Heather Stefanson says she heeded public advice when she was health minister. Questions remain about the quality of that advice, whether it ever got to her — and if it did, whether she heeded it.
When Heather Stefanson became Manitoba’s premier, the Tuxedo MLA’s performance as health minister during the pandemic’s third wave was always going to be an Achilles’ heel.
Stefanson was responsible for health during the spring of 2021, when Manitoba hospitals were so overwhelmed by severe COVID-19 cases, Shared Health had to transfer 57 intensive-care patients to other provinces.
Stefanson was forced to address her record during the PC leadership race, which she eventually won by a narrow and disputed margin.
Asked why she didn’t push for tougher third-wave restrictions earlier — especially after Manitoba’s disastrous experience during the second wave — she said she was listening to advice from public health.
“You know what? Coulda, shoulda, woulda,” Stefanson said during an interview in September.
“That’s what we can think of after the fact. But you know, when you’re thrown in the middle of this, there is no playbook for this and you just make your decisions based on the advice that you get from the professionals.”
Six months later, questions remain about the quality of that advice, whether it ever got to the health minister who would become premier — and if it did, whether Stefanson heeded it.
On Monday, documents obtained by the official opposition revealed Manitoba Shared Health was working on transferring ICU patients to Ontario five days before the premier stated the province could still expand ICU capacity.
On May 13, Shared Health CEO Adam Topp had a meeting about Thunder Bay Regional Health Sciences Centre and ICU capacity, according to a copy of Topp’s calendar obtained by the NDP through a freedom-of-information request.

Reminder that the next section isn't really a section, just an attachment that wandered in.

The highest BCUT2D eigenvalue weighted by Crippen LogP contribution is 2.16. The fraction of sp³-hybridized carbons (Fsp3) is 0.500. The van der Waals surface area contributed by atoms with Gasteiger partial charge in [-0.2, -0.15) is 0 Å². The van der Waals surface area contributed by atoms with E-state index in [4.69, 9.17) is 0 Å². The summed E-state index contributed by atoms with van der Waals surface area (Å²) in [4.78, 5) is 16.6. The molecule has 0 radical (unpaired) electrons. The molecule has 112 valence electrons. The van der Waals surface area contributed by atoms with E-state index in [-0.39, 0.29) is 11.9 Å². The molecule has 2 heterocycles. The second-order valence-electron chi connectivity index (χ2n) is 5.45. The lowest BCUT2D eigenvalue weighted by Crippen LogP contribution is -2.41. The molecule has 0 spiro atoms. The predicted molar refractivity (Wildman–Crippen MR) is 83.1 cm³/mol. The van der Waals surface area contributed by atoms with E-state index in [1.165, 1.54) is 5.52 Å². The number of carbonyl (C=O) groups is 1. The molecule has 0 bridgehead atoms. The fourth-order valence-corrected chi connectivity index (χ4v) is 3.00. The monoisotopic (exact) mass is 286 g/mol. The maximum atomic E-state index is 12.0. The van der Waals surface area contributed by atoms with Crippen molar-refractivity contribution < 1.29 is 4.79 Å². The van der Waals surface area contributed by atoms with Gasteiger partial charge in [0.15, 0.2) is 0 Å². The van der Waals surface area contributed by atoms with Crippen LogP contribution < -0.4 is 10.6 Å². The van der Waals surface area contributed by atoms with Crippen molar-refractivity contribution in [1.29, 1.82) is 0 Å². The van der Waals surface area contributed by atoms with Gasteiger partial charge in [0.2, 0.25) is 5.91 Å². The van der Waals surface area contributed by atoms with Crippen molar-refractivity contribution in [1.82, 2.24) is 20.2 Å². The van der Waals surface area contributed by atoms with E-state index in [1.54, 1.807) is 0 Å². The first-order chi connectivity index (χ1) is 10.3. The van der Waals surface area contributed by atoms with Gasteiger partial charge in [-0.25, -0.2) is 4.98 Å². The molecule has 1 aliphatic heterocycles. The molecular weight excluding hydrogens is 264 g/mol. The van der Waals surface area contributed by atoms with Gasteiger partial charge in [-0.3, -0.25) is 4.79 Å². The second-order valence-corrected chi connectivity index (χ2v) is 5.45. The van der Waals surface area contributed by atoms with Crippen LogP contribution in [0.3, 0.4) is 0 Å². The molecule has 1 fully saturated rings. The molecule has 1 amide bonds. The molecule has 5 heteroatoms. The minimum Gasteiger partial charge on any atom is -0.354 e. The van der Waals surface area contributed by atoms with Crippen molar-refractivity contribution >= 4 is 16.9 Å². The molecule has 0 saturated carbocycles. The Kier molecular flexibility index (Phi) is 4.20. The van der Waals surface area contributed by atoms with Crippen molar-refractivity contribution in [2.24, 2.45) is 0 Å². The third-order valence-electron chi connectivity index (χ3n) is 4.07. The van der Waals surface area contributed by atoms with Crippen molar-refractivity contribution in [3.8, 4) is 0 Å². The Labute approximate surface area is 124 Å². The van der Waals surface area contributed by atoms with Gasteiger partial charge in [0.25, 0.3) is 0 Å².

Five days later, Stefanson told reporters ICU capacity could be expanded by another 50 patients.
“As the ICU numbers continue to grow, as we expect them to over the course of the next couple of weeks,” she told reporters on May 18, “we will continue to ensure that we are staffing to be able to handle that capacity.”
That very same day, Manitoba transferred the first ICU patient to Thunder Bay because hospitals had run out of capacity.
This is not quite the smoking gun NDP Leader Wab Kinew made it out to be on Monday, when he suggested Stefanson intentionally misled Manitobans about ICU capacity.
For starters, there is no evidence Topp briefed Stefanson about the transfers to Thunder Bay, though it is reasonable to suggest he could have done so.
More significantly, there is no need for a smoking gun. At this point in May, Shared Health had already said Manitoba could not expand ICU capacity.
During a technical briefing with reporters on May 7, former Shared Health official Lanette Siragusa — then Manitoba’s chief nursing officer and the provincial lead for health systems integration and quality — warned the province was coming close to running out of ICU capacity.